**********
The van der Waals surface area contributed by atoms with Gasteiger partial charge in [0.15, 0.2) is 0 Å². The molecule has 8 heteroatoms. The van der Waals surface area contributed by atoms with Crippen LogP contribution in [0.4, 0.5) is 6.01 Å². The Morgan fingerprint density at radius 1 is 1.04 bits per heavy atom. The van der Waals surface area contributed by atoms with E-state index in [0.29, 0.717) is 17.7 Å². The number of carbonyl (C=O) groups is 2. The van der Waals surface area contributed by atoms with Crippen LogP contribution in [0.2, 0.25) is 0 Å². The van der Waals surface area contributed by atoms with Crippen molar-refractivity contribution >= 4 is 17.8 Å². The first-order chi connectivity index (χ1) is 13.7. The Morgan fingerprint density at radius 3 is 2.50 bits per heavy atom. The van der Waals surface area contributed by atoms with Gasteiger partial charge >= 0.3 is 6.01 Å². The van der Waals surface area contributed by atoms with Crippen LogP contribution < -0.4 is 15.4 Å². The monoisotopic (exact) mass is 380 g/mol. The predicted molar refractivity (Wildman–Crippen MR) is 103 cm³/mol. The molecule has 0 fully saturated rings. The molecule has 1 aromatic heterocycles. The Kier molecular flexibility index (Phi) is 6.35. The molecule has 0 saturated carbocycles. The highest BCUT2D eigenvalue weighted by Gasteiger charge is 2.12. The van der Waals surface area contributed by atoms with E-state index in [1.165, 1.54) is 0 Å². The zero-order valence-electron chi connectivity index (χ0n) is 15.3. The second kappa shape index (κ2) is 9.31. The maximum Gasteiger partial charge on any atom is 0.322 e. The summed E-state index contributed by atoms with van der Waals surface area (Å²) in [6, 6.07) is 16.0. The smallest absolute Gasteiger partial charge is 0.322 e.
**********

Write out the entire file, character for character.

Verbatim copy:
The van der Waals surface area contributed by atoms with Gasteiger partial charge in [0.15, 0.2) is 0 Å². The molecule has 8 heteroatoms. The van der Waals surface area contributed by atoms with Crippen LogP contribution in [0.4, 0.5) is 6.01 Å². The Morgan fingerprint density at radius 1 is 1.04 bits per heavy atom. The van der Waals surface area contributed by atoms with E-state index in [0.29, 0.717) is 17.7 Å². The number of carbonyl (C=O) groups is 2. The van der Waals surface area contributed by atoms with Crippen LogP contribution in [0.2, 0.25) is 0 Å². The van der Waals surface area contributed by atoms with Crippen molar-refractivity contribution >= 4 is 17.8 Å². The first-order chi connectivity index (χ1) is 13.7. The Morgan fingerprint density at radius 3 is 2.50 bits per heavy atom. The van der Waals surface area contributed by atoms with Gasteiger partial charge >= 0.3 is 6.01 Å². The van der Waals surface area contributed by atoms with Crippen LogP contribution < -0.4 is 15.4 Å². The monoisotopic (exact) mass is 380 g/mol. The predicted molar refractivity (Wildman–Crippen MR) is 103 cm³/mol. The molecule has 0 fully saturated rings. The molecule has 1 aromatic heterocycles. The Kier molecular flexibility index (Phi) is 6.35. The molecule has 0 saturated carbocycles. The highest BCUT2D eigenvalue weighted by Gasteiger charge is 2.12. The van der Waals surface area contributed by atoms with E-state index in [1.165, 1.54) is 0 Å². The zero-order valence-electron chi connectivity index (χ0n) is 15.3. The second kappa shape index (κ2) is 9.31. The maximum Gasteiger partial charge on any atom is 0.322 e. The summed E-state index contributed by atoms with van der Waals surface area (Å²) in [6, 6.07) is 16.0. The smallest absolute Gasteiger partial charge is 0.322 e.